In today’s world, electric vehicles (EVs) are a viable alternative to diesel and petrol cars. The UK government has vowed to completely ban the production of petrol and diesel engines by 2035. So, electric vehicles are clearly going to be the predominant vehicle on our roads in the coming years. EVs have become more popular in the last few years as range and practicality improves.
But for consumers making the switch to harmful petrol and diesel engines to EVs, a lot of concern is about cost. Saving money on fuel at the pumps is all well and good, but is it possible to get a cheap energy deal? In this guide we will tell you about EVs and where to find the cheapest tariff possible.
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Learning about the different types of EVs is crucial before making the switch, Here we will explain the two most common types:
These are known as battery-only EVs, fully electric vehicles or all-electric vehicles. They also have a 100% battery-powered motor. Typically, a battery-only vehicle can travel between 100-200 miles on a single charge. Popular BEV models include the Kia e-Niro, Nissan Leaf and Renault Zoe.
PHEVs run on a battery-powered motor with an additional fuel-powered engine. PHEVs can run for up to 70 miles, with the fuel-powered engine providing back-up power for extra range. Popular PHEVs include the Mitsubishi Outlander, Volvo XC90 and Volvo XC60.
Various grants and exemptions exist to encourage people to buy an EV. Running costs are also cheaper for EVs. EDF Energy found that electric vehicle owners could save £41,000 on fuel over their lifetime, compared to the cost of charging their car.
Saving on purchasing and fuel is great, but how much does it cost to charge an EV? Electric Nation Smart Charging Trial data in 2018 found that 87% of electric car charging is done at home using a home charging point. The cost of charging your EV depends on two things:
Charging your EV at home is included in your regular electricity bill, so getting the cheapest energy deal and doing an energy comparison based on your personal needs is essential. Next, we will guide you through some of the best EV tariffs.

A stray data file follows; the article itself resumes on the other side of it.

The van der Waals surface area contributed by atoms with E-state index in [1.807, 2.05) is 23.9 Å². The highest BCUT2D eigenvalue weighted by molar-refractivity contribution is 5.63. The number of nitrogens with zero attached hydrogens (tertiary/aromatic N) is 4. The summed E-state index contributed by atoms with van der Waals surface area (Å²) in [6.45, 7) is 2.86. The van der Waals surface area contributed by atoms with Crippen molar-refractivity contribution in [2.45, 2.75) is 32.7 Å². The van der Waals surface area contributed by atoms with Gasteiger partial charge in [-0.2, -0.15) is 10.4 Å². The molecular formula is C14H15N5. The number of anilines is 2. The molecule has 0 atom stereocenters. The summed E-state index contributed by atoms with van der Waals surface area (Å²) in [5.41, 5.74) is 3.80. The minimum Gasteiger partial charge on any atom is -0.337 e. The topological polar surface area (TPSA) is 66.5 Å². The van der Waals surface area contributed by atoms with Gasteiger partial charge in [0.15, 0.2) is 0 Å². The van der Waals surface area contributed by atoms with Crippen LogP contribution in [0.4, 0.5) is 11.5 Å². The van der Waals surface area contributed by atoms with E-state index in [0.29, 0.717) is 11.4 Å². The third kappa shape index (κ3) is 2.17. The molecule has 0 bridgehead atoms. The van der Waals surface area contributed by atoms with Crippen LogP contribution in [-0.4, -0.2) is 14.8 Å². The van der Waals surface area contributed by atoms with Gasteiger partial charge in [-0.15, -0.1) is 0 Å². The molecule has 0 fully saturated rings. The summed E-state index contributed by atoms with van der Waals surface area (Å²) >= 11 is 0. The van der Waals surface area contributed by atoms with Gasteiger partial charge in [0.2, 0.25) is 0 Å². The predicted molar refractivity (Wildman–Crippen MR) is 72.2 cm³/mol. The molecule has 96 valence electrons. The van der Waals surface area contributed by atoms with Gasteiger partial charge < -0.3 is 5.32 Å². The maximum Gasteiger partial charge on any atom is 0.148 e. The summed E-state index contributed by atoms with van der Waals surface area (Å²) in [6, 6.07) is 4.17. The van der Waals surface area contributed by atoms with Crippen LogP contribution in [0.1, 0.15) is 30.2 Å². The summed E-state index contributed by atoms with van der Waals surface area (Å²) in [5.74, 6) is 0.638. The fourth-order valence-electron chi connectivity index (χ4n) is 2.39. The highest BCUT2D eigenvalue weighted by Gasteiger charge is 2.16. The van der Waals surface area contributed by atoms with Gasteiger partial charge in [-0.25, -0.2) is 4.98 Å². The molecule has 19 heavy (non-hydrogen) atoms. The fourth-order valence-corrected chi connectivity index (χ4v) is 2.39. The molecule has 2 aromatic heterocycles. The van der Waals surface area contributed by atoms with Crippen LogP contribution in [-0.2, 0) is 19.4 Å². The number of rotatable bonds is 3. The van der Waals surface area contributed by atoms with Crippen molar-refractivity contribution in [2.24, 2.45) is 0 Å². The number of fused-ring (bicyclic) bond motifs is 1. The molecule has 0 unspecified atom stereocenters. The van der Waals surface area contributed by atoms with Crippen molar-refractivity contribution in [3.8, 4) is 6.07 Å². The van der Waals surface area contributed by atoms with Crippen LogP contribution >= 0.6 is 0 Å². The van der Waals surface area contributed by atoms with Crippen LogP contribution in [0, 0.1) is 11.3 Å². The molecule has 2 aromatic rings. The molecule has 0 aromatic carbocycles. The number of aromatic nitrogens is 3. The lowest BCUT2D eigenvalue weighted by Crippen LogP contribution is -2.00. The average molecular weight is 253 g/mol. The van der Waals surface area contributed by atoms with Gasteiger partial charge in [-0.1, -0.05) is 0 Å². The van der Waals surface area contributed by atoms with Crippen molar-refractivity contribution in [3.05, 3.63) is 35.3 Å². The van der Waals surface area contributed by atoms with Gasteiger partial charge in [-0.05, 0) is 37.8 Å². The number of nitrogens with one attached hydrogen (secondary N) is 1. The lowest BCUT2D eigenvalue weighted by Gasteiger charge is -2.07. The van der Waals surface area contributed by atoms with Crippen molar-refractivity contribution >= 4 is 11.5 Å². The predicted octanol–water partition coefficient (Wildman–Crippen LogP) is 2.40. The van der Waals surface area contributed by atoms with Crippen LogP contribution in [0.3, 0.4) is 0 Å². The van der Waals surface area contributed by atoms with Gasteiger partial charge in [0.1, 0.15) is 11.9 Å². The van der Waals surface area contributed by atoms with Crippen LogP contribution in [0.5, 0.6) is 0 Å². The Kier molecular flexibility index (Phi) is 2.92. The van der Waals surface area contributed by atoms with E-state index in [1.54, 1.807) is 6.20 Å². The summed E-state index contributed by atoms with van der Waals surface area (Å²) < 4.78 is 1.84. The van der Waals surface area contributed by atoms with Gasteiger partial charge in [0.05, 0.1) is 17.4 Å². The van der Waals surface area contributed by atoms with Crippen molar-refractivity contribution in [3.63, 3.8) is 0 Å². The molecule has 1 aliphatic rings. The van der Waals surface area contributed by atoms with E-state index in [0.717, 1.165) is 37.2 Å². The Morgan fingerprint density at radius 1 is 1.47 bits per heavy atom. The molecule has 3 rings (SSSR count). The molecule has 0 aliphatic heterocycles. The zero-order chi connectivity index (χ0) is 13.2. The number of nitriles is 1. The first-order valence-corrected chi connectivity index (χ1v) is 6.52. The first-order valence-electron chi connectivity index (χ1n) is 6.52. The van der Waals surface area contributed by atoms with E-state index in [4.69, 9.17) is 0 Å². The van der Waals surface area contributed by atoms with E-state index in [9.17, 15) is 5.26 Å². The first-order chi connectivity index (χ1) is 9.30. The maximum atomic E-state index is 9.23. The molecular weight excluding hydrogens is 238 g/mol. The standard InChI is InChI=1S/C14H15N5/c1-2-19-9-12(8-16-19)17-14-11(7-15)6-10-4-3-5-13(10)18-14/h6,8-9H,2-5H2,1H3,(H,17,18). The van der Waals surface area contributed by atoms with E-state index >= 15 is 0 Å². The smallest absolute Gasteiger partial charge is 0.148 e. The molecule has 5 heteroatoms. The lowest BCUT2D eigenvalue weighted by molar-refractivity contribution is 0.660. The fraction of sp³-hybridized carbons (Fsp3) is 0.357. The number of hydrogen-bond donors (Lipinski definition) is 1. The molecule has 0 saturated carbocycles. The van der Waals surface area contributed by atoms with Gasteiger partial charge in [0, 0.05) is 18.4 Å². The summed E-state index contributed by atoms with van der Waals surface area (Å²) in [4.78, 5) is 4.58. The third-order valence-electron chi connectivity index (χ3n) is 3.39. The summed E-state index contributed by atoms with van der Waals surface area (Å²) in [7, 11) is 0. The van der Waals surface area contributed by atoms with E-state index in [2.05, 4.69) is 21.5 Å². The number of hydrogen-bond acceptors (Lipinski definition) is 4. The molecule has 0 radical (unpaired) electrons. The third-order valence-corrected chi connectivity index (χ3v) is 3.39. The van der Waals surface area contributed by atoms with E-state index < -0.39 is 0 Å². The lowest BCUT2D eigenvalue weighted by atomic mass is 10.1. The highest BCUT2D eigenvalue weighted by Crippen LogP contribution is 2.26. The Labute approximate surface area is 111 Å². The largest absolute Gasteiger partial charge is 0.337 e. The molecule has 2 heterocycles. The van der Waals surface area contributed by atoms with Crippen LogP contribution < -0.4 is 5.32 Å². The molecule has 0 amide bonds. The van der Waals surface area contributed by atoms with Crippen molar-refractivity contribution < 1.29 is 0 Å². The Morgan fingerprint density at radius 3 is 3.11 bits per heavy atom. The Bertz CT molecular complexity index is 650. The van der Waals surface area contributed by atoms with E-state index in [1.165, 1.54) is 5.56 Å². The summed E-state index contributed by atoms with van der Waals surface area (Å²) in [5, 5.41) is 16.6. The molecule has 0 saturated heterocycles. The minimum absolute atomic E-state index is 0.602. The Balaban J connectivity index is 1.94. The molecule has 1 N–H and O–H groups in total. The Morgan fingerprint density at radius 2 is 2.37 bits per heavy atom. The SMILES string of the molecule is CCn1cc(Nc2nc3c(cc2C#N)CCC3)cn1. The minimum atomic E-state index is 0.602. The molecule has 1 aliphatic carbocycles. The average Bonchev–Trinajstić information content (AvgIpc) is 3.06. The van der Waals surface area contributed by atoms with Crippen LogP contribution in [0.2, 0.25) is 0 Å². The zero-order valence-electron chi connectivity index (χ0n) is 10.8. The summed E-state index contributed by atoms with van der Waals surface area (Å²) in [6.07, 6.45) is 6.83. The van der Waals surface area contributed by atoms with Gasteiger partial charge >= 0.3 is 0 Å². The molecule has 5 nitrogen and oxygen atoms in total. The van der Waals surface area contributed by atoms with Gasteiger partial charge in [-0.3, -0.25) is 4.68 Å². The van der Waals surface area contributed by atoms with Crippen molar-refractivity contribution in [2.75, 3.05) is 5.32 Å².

Many energy suppliers have EV tariffs specifically for households with EVs. These involve utilising off-peak charging times, for example at night when the grid is less in demand. All of the EV tariffs below are calculated by UK average unit electricity cost (p/kWh) and will help you find the most suitable EV energy deal for you.
Good Energy – EV Driver 4
Good Energy knows that EV drivers tend to do most of their charging at home, not on the road. They created a tariff designed to make charging your EV more affordable. Their tariff can save you £20-£36 per year when compared to their Default tariff. Compared to their Standard Variable Tariff you could save over £80 a year.
OVO Energy – EV Everywhere
With EV Everywhere, you’ll enjoy 100% green electricity to power both your home and your vehicle. Thanks to the 2-year free Polar Plus membership you’ll be able to power up at thousands of UK charge points from the Cornish coast to the Scottish highlands.
EDF Energy – GoElectric Nov 21
EDF have more off-peak hours than any EV tariff. The GoElectric tariff is designed to support EV drivers. Even if you don’t have a smart meter you are still entitled to half price off-peak charging. With 100% renewable electricity, you’ll drive with zero carbon emissions, improving local and nationwide air quality.
British Gas – Electric Drivers Nov 2021
British Gas will install a free smart meter if you haven’t got one already. This EV tariff is one of the cheapest energy deals but only provides 5 hours of off-peak lower priced electricity.
Tonik – Home & Smart EV
If you want 7 hours of cheap overnight energy, every day, then all you need to do is sign up for a Tonik home tariff. You’ll get your first 8,000 miles for only £80 with the UK’s lowest fixed overnight EV rate.